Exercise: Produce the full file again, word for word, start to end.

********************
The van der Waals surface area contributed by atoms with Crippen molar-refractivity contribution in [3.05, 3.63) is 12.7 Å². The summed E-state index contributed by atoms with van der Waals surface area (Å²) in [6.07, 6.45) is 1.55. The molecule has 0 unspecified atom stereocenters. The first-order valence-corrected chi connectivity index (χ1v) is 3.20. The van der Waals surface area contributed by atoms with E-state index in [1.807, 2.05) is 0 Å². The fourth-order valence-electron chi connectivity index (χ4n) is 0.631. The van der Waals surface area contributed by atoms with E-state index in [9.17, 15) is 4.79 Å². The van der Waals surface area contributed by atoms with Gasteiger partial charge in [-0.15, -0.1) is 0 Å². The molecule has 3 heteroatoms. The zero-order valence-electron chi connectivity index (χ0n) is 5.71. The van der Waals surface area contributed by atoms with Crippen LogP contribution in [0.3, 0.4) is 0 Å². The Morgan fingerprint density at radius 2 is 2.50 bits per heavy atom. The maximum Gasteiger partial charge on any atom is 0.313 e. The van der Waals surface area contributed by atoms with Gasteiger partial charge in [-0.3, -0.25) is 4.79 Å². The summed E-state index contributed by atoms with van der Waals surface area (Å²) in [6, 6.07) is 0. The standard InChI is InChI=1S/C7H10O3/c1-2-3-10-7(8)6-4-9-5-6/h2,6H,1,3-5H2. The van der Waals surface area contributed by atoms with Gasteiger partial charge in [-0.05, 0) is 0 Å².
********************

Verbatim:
The van der Waals surface area contributed by atoms with Crippen molar-refractivity contribution in [3.05, 3.63) is 12.7 Å². The summed E-state index contributed by atoms with van der Waals surface area (Å²) in [6.07, 6.45) is 1.55. The molecule has 0 unspecified atom stereocenters. The first-order valence-corrected chi connectivity index (χ1v) is 3.20. The van der Waals surface area contributed by atoms with E-state index in [1.807, 2.05) is 0 Å². The fourth-order valence-electron chi connectivity index (χ4n) is 0.631. The van der Waals surface area contributed by atoms with E-state index in [9.17, 15) is 4.79 Å². The van der Waals surface area contributed by atoms with Gasteiger partial charge in [-0.15, -0.1) is 0 Å². The molecule has 3 heteroatoms. The zero-order valence-electron chi connectivity index (χ0n) is 5.71. The van der Waals surface area contributed by atoms with Crippen LogP contribution in [0.3, 0.4) is 0 Å². The Morgan fingerprint density at radius 2 is 2.50 bits per heavy atom. The maximum Gasteiger partial charge on any atom is 0.313 e. The van der Waals surface area contributed by atoms with Gasteiger partial charge in [-0.3, -0.25) is 4.79 Å². The summed E-state index contributed by atoms with van der Waals surface area (Å²) in [6, 6.07) is 0. The standard InChI is InChI=1S/C7H10O3/c1-2-3-10-7(8)6-4-9-5-6/h2,6H,1,3-5H2. The van der Waals surface area contributed by atoms with Gasteiger partial charge in [-0.05, 0) is 0 Å².